This should be good news. But may not be. The Scottish government and, locally, Stirling Council recently announced the results of their £264M Step Change procurement for “superfast” (the quotes are intentional irony) broadband to 85% of homes and businesses across Scotland by 2015, rising to around 95% by the end of 2017. But guess where appears to be in the remaining 15%?
From the documents so far made available and making comparison with the maps in Stirling Council’s Broadband Strategy paper (available here) it looks as though provision to the Balquhidder, Lochearnhead and Strathyre (BLS) area may be minimal to non-existent. Balquhidder in particular will have problems due to all local lines currently running directly to the Strathyre exchange rather than through a local cabinet (the distance and quality of lines being – as we all know – the issue here). We look forward to more specific information on coverage in the near future and will promptly publish this. There are however other possibilities: as the rollout proceeds, it should, given the commitment to an, “Open Access Network” be possible for local initiatives to connect to the wider network.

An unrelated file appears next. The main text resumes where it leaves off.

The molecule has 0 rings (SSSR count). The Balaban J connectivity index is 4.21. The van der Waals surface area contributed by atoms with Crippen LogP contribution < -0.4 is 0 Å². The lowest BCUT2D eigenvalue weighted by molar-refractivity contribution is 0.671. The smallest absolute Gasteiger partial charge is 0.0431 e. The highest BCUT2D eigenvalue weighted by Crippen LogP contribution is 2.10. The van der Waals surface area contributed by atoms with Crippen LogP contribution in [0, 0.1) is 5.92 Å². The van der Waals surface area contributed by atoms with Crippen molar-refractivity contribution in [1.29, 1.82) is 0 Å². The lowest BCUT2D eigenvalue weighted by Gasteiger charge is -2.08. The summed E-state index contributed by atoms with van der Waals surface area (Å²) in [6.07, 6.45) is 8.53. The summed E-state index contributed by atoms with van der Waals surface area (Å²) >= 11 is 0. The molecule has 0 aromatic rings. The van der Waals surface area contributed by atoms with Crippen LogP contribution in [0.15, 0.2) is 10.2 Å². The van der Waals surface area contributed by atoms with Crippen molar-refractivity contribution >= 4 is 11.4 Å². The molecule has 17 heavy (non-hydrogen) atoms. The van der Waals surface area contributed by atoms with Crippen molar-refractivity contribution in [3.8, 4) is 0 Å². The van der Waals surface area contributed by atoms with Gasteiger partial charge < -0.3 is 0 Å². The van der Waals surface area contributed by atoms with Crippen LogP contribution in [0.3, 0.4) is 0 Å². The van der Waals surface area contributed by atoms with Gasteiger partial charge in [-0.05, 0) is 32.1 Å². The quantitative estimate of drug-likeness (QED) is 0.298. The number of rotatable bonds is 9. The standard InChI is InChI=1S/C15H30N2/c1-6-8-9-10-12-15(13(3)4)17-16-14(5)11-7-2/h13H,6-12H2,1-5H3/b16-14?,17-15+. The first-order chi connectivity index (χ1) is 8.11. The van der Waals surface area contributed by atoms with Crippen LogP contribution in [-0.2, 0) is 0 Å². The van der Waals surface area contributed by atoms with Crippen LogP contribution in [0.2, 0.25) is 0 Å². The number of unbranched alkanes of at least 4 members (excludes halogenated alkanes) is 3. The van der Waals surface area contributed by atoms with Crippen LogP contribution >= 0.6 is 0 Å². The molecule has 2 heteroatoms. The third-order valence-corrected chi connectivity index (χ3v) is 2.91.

Locally, we’re therefore working with the local authorities and the Community Broadband Scotland project to look at costing and funding for effective local broadband. One of our biggest obstacles continues to be BT’s refusal to provide vital information about where we can interconnect with their fibre network, so we’re looking at a broad range of possibilities. Richard Harris (email@example.com) is a member of Stirling Council’s Broadband Advisory Group, as are local Councillors Alycia Hayes (firstname.lastname@example.org) and Martin Earl (email@example.com).